What is Pip's first impression of London in Great Expectations?

3 Answers

missy575's profile pic

missy575 | High School Teacher | (Level 1) Educator Emeritus

Posted on

Pip's first impressions of London are visual. After having never really been in the city itself, he had no idea how dirty and ragged it could be. This is just part of the era, but it is particularly an aspect of London that Dickens wanted readers to notice.

Pip finds the street gloomy, and the description of Jaggers' office is terrible. Many dark overtones are used, and the disjointed joining of buildings made Pip wonder why the city was designed that way. The coach Pip had ridden in to get there was described as weather-stained and the rags therein were described as moth-eaten.  Jaggers' office is described as having greasy walls as people intimidated by him backed up. Being so close to the courthouse, the area around Jaggers office was described as pretty dirty as are most inner-city places today.

This description is important because it foreshadows Pip's experience there.

mwestwood's profile pic

mwestwood | College Teacher | (Level 3) Distinguished Educator

Posted on

When Pip first arrives in London in hopes of realizing his "great expectations," he is certainly taken aback by the realities which he encounters.

Having been derogated as being "coarse" and "common" by Estella, Pip expects to find an impressive and sophisticated city. Instead, he feels "some faint doubts whether it was not rather ugly, crooked, narrow, and dirty."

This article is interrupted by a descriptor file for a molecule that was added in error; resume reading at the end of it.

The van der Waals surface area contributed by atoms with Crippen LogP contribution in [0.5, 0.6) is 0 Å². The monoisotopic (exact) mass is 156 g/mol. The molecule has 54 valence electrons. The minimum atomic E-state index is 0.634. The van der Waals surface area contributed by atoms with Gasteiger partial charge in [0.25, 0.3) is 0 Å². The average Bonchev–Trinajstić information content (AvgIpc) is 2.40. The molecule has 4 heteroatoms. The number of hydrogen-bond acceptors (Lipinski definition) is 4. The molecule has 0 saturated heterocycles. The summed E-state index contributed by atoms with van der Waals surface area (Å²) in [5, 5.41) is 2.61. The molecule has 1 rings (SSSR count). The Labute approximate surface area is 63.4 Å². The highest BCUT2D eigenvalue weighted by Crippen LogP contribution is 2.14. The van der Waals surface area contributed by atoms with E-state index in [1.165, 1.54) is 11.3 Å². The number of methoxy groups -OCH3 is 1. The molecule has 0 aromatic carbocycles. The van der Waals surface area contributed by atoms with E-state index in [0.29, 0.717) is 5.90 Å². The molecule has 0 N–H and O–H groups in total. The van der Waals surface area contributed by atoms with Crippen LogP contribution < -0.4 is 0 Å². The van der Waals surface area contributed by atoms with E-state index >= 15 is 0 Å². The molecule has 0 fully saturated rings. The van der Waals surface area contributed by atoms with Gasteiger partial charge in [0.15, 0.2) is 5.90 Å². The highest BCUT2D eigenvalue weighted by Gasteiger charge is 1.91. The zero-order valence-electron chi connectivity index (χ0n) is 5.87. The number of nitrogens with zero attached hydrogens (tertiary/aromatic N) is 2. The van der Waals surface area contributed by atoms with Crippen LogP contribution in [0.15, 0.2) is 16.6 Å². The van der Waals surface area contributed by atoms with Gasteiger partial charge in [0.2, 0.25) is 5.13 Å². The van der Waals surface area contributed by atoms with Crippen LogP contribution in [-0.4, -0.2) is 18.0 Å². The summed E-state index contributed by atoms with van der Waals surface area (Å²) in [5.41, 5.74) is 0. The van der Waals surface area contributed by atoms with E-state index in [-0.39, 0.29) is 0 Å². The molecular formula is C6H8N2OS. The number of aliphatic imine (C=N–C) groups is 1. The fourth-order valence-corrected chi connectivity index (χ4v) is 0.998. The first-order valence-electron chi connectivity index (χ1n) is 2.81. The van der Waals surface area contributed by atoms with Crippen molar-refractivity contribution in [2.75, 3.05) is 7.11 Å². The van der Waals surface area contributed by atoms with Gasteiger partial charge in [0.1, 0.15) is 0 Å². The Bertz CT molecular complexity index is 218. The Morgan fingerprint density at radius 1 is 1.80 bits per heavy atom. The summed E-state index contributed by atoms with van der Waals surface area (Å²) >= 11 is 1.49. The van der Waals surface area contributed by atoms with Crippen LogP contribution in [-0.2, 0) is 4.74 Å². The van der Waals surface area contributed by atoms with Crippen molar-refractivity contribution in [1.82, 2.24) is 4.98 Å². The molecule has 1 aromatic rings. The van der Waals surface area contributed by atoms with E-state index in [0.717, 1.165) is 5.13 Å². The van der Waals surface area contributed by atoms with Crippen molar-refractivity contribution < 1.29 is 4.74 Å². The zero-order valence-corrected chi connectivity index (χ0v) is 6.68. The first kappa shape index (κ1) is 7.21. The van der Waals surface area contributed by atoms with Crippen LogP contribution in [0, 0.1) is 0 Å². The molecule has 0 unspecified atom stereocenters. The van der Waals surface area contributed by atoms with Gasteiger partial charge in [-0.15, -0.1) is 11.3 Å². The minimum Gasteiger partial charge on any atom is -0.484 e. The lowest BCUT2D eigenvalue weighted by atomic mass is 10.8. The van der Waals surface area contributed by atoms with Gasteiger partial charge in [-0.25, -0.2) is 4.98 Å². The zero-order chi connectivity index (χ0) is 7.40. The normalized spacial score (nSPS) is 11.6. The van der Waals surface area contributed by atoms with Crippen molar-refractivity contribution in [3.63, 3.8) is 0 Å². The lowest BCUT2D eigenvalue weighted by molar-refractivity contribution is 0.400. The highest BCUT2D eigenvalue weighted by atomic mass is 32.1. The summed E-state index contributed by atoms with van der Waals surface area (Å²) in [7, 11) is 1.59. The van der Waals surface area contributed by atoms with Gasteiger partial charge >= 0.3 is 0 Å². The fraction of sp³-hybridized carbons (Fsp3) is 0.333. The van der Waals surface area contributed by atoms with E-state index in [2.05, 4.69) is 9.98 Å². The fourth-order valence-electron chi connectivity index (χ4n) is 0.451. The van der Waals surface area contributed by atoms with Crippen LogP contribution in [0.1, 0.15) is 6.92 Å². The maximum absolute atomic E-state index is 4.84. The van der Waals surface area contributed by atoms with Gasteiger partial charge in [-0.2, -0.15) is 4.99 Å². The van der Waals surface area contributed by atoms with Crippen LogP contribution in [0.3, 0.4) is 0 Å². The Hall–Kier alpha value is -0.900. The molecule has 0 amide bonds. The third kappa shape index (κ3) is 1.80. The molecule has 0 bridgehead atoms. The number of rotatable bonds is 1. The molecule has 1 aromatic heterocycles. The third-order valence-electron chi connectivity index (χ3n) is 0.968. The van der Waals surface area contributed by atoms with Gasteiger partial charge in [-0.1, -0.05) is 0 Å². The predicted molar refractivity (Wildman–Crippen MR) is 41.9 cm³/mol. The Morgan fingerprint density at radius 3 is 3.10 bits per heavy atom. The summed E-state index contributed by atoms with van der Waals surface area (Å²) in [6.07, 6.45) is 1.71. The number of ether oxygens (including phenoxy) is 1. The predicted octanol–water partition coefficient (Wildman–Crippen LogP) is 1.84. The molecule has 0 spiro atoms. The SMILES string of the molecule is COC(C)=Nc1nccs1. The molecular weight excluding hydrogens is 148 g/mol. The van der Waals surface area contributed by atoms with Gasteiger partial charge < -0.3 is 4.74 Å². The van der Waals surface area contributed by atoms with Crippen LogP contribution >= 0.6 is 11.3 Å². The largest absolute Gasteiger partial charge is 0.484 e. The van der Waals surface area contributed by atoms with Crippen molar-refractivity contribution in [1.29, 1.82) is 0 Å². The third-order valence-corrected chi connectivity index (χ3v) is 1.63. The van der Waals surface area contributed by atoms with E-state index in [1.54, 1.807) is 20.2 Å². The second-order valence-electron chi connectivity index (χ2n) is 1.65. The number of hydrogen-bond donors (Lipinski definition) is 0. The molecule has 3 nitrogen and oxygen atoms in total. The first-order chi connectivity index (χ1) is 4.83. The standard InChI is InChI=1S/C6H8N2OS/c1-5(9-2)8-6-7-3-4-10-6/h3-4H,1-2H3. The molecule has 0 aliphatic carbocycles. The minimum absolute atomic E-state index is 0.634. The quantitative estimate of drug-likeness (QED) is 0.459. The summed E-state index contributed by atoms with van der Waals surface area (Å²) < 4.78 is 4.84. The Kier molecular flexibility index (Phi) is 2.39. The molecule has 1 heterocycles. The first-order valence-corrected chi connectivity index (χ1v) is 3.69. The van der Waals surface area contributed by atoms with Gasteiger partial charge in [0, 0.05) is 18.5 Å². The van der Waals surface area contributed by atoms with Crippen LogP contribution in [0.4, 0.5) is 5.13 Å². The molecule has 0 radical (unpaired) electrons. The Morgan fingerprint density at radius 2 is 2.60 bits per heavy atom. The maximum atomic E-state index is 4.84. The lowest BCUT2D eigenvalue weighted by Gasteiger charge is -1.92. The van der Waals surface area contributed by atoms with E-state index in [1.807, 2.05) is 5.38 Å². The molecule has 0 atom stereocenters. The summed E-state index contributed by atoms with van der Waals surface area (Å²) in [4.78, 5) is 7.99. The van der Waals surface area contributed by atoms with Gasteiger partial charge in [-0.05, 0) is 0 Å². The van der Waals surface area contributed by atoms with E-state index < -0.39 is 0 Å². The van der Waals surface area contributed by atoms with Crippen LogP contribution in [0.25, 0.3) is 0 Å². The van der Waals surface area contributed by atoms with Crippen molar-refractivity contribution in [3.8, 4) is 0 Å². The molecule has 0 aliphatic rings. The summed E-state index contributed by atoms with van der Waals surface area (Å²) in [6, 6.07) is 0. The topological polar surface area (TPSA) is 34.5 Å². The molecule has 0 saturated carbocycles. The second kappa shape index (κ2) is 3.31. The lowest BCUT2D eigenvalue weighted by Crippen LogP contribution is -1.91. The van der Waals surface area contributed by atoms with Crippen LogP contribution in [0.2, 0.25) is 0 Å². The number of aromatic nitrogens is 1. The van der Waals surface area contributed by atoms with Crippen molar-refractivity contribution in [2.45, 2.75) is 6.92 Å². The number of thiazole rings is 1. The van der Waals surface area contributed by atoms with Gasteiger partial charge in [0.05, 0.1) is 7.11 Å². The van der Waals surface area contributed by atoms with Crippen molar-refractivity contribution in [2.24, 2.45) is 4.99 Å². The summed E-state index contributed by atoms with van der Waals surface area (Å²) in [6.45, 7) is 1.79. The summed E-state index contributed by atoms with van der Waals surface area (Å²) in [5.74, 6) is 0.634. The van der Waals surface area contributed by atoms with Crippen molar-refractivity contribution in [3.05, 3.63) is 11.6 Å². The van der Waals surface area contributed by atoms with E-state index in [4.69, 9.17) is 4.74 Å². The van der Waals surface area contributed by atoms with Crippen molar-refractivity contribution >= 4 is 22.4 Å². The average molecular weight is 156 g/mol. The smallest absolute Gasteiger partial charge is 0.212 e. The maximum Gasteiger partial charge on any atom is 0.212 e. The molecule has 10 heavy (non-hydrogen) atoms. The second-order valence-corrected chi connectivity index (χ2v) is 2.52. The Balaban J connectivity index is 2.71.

When he steps off the coach onto the "gloomy street" where there are offices, Pip enters that of Mr. Jaggers and is ushered into the chambers of the barrister, which is a "most dismal place" lighted only by skylight. As he is uncomfortable waiting in this dark room, Pip decides to go outside and walk on the streets. He sees the dark dome of St. Paul's cathedral "bulging...from behind a grim stone building," a building which Pip is told is Newgate Prison. The street is covered with straw to soften the cacophony of passing carriages and wagons. Rather sordid and unsightly people who smell strongly of "spirits" are outside the prison, indicating that trials have begun.

Later, when Mr. Jaggers's clerk Wemmick escorts Pip to Barnard's Inn where he will reside, Pip is sadly disappointed. For, he finds in the "melancholy square"

the dingiest collection of shabby buildings ever squeezed together in a rank corner as a club for tomcats.

Pip is so greatly disappointed by this "first realization of my great expectations" that he looks in dismay at Mr. Wemmick. Once alone, Pip decides that London has been "decidedly overrrated."

Sources: